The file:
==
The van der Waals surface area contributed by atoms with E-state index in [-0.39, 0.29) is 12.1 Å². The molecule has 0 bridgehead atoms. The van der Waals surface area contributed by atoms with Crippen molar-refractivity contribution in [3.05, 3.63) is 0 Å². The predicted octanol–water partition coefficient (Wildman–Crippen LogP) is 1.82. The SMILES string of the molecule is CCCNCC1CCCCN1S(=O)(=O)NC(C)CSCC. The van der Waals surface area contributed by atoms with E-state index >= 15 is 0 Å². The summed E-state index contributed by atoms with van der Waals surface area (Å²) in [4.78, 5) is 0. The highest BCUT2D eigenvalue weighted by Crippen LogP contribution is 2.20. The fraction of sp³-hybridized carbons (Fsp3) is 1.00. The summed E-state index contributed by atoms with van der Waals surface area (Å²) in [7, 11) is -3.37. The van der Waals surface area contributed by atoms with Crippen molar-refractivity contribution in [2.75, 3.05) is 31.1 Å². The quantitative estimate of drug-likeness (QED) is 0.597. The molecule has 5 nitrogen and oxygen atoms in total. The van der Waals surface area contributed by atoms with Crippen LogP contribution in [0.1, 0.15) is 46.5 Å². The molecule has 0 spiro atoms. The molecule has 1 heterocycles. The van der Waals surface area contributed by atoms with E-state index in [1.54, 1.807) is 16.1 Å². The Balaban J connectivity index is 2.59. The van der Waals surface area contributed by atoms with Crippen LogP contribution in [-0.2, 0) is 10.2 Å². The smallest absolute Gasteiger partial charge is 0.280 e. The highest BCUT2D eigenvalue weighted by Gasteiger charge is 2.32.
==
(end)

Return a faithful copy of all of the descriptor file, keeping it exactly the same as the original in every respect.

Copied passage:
The van der Waals surface area contributed by atoms with E-state index in [-0.39, 0.29) is 12.1 Å². The molecule has 0 bridgehead atoms. The van der Waals surface area contributed by atoms with Crippen molar-refractivity contribution in [3.05, 3.63) is 0 Å². The predicted octanol–water partition coefficient (Wildman–Crippen LogP) is 1.82. The SMILES string of the molecule is CCCNCC1CCCCN1S(=O)(=O)NC(C)CSCC. The van der Waals surface area contributed by atoms with E-state index >= 15 is 0 Å². The summed E-state index contributed by atoms with van der Waals surface area (Å²) in [4.78, 5) is 0. The highest BCUT2D eigenvalue weighted by Crippen LogP contribution is 2.20. The fraction of sp³-hybridized carbons (Fsp3) is 1.00. The summed E-state index contributed by atoms with van der Waals surface area (Å²) in [7, 11) is -3.37. The van der Waals surface area contributed by atoms with Crippen molar-refractivity contribution in [2.75, 3.05) is 31.1 Å². The quantitative estimate of drug-likeness (QED) is 0.597. The molecule has 5 nitrogen and oxygen atoms in total. The van der Waals surface area contributed by atoms with Crippen LogP contribution in [0.1, 0.15) is 46.5 Å². The molecule has 0 spiro atoms. The molecule has 1 heterocycles. The van der Waals surface area contributed by atoms with E-state index in [1.54, 1.807) is 16.1 Å². The Balaban J connectivity index is 2.59. The van der Waals surface area contributed by atoms with Crippen LogP contribution in [-0.2, 0) is 10.2 Å². The smallest absolute Gasteiger partial charge is 0.280 e. The highest BCUT2D eigenvalue weighted by Gasteiger charge is 2.32.